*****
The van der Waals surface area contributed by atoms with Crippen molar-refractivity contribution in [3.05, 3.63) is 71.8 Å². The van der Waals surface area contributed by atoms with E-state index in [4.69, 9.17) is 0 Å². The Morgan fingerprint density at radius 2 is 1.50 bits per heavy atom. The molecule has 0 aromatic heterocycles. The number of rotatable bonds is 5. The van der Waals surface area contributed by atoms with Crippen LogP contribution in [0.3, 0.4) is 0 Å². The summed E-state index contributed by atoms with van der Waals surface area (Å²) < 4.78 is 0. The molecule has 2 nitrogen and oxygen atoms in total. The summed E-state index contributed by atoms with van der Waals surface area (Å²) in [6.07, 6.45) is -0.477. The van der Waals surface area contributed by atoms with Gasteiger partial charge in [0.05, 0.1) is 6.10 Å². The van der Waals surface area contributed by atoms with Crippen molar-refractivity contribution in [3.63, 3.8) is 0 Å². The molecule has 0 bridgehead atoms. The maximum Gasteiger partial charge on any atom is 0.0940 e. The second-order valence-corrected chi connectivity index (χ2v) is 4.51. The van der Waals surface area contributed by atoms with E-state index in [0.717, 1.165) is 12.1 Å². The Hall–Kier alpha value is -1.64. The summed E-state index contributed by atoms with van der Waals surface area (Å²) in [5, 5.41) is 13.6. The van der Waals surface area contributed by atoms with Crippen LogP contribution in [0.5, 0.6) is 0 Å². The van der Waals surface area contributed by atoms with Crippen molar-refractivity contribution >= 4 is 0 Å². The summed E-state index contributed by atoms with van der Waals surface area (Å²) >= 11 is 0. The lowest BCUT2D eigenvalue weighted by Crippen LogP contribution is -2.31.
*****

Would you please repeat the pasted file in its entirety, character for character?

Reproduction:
The van der Waals surface area contributed by atoms with Crippen molar-refractivity contribution in [3.05, 3.63) is 71.8 Å². The van der Waals surface area contributed by atoms with E-state index in [4.69, 9.17) is 0 Å². The Morgan fingerprint density at radius 2 is 1.50 bits per heavy atom. The molecule has 0 aromatic heterocycles. The number of rotatable bonds is 5. The van der Waals surface area contributed by atoms with Crippen LogP contribution in [0.3, 0.4) is 0 Å². The summed E-state index contributed by atoms with van der Waals surface area (Å²) < 4.78 is 0. The molecule has 2 nitrogen and oxygen atoms in total. The summed E-state index contributed by atoms with van der Waals surface area (Å²) in [6.07, 6.45) is -0.477. The van der Waals surface area contributed by atoms with Gasteiger partial charge in [0.05, 0.1) is 6.10 Å². The van der Waals surface area contributed by atoms with Crippen molar-refractivity contribution in [3.63, 3.8) is 0 Å². The molecule has 0 bridgehead atoms. The maximum Gasteiger partial charge on any atom is 0.0940 e. The second-order valence-corrected chi connectivity index (χ2v) is 4.51. The van der Waals surface area contributed by atoms with E-state index in [0.717, 1.165) is 12.1 Å². The Hall–Kier alpha value is -1.64. The summed E-state index contributed by atoms with van der Waals surface area (Å²) in [5, 5.41) is 13.6. The van der Waals surface area contributed by atoms with Crippen LogP contribution in [0.5, 0.6) is 0 Å². The van der Waals surface area contributed by atoms with Crippen molar-refractivity contribution >= 4 is 0 Å². The summed E-state index contributed by atoms with van der Waals surface area (Å²) >= 11 is 0. The lowest BCUT2D eigenvalue weighted by Crippen LogP contribution is -2.31.